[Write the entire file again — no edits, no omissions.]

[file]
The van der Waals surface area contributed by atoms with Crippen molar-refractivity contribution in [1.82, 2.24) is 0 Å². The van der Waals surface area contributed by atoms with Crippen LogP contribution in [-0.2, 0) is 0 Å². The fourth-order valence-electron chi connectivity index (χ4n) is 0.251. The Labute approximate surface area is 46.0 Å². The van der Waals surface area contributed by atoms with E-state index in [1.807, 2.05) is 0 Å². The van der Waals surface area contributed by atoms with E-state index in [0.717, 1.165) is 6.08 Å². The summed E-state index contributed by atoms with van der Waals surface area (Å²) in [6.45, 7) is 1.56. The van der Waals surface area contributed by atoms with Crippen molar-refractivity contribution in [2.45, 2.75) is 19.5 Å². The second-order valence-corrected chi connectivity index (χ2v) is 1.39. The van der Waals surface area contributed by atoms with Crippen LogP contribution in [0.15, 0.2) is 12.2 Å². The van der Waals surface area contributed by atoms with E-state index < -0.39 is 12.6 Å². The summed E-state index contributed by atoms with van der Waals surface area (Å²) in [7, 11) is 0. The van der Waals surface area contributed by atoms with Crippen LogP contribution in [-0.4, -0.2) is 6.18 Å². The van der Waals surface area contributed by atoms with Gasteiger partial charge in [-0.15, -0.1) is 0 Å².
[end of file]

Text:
The van der Waals surface area contributed by atoms with Crippen molar-refractivity contribution in [1.82, 2.24) is 0 Å². The van der Waals surface area contributed by atoms with Crippen LogP contribution in [-0.2, 0) is 0 Å². The fourth-order valence-electron chi connectivity index (χ4n) is 0.251. The Labute approximate surface area is 46.0 Å². The van der Waals surface area contributed by atoms with E-state index in [1.807, 2.05) is 0 Å². The van der Waals surface area contributed by atoms with E-state index in [0.717, 1.165) is 6.08 Å². The summed E-state index contributed by atoms with van der Waals surface area (Å²) in [6.45, 7) is 1.56. The van der Waals surface area contributed by atoms with Crippen molar-refractivity contribution in [2.45, 2.75) is 19.5 Å². The second-order valence-corrected chi connectivity index (χ2v) is 1.39. The van der Waals surface area contributed by atoms with Crippen LogP contribution in [0.15, 0.2) is 12.2 Å². The van der Waals surface area contributed by atoms with E-state index < -0.39 is 12.6 Å². The summed E-state index contributed by atoms with van der Waals surface area (Å²) in [7, 11) is 0. The van der Waals surface area contributed by atoms with Crippen LogP contribution in [-0.4, -0.2) is 6.18 Å². The van der Waals surface area contributed by atoms with Gasteiger partial charge in [-0.15, -0.1) is 0 Å².